Manolo Blahnik or Christian Louboutin? Most workers in higher education can afford neither make of shoe. But that’s the point. Shoes reveal tantalising information about how the social world works, so why do sociologists, anthropologists and historians show so little interest in them?
The idea of a single object shedding light on the wider world captured the public’s imagination in A History of the World in 100 Objects, the British Museum/BBC collaboration broadcast last year. Listeners enthusiastically offered their own objects to be analysed for their broader significance. There is a similar project to be done on our footwear and its social meaning.
Edward Tenner, US historian of technology and culture, explores how the tacit knowledge underlying everyday activities changes in different cultures. He devotes a whole section to shoes in his 2003 book Our Own Devices: The Past and Future of Body Technology. They are, he says, far more than our contact with the world beneath our feet; they help govern our perceptions of it as well.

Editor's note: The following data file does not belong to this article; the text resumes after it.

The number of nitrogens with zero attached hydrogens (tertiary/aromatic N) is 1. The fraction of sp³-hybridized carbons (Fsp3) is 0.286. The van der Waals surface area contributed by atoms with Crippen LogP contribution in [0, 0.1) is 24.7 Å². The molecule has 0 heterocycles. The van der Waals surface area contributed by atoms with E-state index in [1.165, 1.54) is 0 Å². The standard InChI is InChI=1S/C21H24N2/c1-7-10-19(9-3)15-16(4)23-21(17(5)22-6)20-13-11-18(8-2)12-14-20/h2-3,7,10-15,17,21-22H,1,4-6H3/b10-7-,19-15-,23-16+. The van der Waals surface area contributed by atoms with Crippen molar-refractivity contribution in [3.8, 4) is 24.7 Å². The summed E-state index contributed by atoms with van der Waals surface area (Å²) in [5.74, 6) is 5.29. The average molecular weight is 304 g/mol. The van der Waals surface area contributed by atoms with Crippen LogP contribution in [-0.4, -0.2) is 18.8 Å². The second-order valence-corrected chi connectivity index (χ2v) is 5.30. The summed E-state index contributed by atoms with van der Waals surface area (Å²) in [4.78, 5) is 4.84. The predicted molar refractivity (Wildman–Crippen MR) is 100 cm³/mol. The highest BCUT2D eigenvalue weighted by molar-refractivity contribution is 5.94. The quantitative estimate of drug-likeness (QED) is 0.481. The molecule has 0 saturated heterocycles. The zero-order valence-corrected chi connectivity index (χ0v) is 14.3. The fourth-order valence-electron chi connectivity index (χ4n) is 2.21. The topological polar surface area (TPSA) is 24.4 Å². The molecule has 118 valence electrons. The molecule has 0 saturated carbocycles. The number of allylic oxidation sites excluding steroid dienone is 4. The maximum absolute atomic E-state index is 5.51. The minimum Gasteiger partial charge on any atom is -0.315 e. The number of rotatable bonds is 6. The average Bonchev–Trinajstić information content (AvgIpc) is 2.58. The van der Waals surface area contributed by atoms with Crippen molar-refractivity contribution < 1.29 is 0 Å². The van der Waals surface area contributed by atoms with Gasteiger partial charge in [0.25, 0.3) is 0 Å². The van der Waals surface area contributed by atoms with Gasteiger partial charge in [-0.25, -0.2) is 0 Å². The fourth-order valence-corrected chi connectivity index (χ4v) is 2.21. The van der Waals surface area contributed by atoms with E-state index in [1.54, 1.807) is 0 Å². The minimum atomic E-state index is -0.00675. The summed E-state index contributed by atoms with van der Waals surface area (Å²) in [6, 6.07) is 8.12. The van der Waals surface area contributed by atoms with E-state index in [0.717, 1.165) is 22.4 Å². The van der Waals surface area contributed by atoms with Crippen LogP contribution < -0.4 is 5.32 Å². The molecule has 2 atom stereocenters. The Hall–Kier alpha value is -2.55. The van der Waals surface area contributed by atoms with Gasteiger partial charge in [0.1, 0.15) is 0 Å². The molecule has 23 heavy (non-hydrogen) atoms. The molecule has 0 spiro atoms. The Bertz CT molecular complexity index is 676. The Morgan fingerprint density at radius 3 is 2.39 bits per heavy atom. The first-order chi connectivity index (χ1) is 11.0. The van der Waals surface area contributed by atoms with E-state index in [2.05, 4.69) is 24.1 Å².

Shoes reveal social fabrics. They alert us to key areas of social significance and are an effective entry-point for biographical and geographical methods of social enquiry.
The world is divided into those who have shoes and those who don’t. According to Tenner, a billion people worldwide walk barefoot, so shoes reveal the social morphology of the world on a global scale. The shoeless live mostly in the global South. The potentially shoeless – that is, the homeless – of the (unevenly) affluent North wear recycled shoes. Photographer and writer Peter Coles’ beautiful photo-essay Paris Traces: Shoes explores the Parisian custom of leaving shoes that are no longer wanted neatly on the pavement as a form of recycling.
Read full story. This is the kind of history that I love, everyday objects which many of us don’t really think about, tell us so much about a culture, about a person, about a particular situation in life, and give us a peek into ‘everyday life’… true cultural history!